A press conference held at the National Press Club on Thursday, May 30th marked the beginning of five days of action calling for the release of the “Cuban Five” and fundamental changes in U.S.-Cuba policy. The panelists included Wayne S. Smith, Senior Fellow at the Center for International Policy and former Chief of the U.S. Interests Section in Havana, Dolores Huerta, President of the Dolores Huerta foundation and recipient of the Presidential Medal of Freedom in 2012, Ignacio Ramonet, Spanish writer and former editor in chief of Le Monde Diplomatique, and Rene Gonzalez, the only one of the Five to be released to date. Thursday morning’s press conference was the first time Rene Gonzalez, speaking live from Havana, has addressed the American people about the Five’s imprisonment and the politically-charged trial that preceded it. Rene recently gave up his U.S. citizenship in exchange for permission to stay in Cuba after a two-week authorized visit due to the death of his father. His remarks focused on the lack of awareness amongst the American public regarding the realities of the trial and the severity of the human rights violations that have roots in it.
The panelists discussed the injustices of the trial and the unreasonable sentencing of the Five, who were assigned to the U.S. to obtain information about the terrorist activities of exiles attacking Cuba. The Five were arrested after Cuba had invited FBI representatives to Cuba and presented them with evidence of exile terrorist activities in hopes that the FBI would act against the exile terrorist groups. But rather than acting against the terrorist groups, the FBI arrested the Five for espionage. The lack of evidence for their prosecution on charges of espionage led to their conviction on charges of “conspiracy;” yet the sentences allotted were far longer than those given even to spies from Iraq under Hussein. The panelists emphasized that the trial was carried out in a climate of emotional fervor perpetuated by the media, partly due to its location in Miami where anti-Cuba exiles abound. Additionally, President Obama’s recent statements justifying counterterrorist activities reveal the paradoxical policies in practice in the case of the Cuban Five. While the U.S. supports dubious methods of counterterrorist efforts such as drones, we have imprisoned the Five for their nonviolent counterterrorist actions and denied them even the right to see their families.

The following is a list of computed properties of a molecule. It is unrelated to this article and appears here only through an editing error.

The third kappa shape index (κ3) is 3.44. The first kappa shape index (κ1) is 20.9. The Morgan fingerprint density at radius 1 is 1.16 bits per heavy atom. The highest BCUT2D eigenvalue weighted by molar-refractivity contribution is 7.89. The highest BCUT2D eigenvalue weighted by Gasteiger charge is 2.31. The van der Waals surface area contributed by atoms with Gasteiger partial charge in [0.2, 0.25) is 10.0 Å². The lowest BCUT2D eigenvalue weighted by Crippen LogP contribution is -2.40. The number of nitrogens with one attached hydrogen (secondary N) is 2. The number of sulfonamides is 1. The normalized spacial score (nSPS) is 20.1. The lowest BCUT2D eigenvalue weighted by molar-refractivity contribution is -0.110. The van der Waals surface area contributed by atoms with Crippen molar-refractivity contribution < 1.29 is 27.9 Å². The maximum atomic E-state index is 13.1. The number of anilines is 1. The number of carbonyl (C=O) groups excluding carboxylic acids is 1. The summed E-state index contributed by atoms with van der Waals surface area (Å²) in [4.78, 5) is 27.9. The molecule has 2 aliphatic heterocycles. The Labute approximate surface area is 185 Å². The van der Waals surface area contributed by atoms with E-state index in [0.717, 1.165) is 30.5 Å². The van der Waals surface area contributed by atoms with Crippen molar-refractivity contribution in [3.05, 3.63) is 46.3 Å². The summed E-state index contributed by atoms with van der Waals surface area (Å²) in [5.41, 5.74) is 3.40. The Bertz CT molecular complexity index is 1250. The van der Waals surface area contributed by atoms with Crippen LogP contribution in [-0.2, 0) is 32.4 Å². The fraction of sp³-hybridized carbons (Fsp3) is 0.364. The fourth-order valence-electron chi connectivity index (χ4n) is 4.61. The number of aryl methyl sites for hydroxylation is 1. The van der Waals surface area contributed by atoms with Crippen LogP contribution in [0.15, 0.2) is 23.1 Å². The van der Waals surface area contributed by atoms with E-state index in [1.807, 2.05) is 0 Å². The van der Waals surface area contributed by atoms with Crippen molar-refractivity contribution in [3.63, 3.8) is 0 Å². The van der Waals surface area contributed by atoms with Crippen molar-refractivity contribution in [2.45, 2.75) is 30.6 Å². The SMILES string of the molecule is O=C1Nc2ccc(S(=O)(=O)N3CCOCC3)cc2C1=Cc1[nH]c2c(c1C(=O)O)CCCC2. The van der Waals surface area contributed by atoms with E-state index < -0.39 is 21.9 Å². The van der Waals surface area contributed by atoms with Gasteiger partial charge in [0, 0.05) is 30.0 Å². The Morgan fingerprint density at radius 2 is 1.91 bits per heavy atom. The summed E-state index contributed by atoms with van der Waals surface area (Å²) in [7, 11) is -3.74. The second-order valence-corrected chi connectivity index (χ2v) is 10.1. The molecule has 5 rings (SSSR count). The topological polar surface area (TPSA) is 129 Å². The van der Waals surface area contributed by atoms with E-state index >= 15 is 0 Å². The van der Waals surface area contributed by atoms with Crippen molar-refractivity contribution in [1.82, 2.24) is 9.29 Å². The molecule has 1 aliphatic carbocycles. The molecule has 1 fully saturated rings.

Although the plight of the Cuban Five is not new news in itself, the five days of action come at a time when there is new opportunity for changes in the overall U.S. -Cuba policy, following the appointment of John Kerry to Secretary of State and the hints of rapprochement in Obama’s policy changes relaxing travel restrictions to the island. Perhaps the most important question fielded by the panelists was regarding how this campaign to free the Cuban Five will be different from unsuccessful campaigns in the past. All answers emphasized the opportunistic political climate and the need to create a public push to get normalization on the policy agenda while Obama is in his second term. Other issues of discussion during the coming five days will include removing Cuba from the list of state sponsors of terrorism, ending the embargo, and closing Guantanamo naval base. While the sentiment among realists about these issues has continually remained that they will be solved in time, the sentiment among the panelists, as expressed by Dolores Huerta, is that the time is now. Ya es la hora.
A calendar of the events planned for the Five Days for the Cuban Five can be found at this link: http://www.freethefive.org/calendar.htm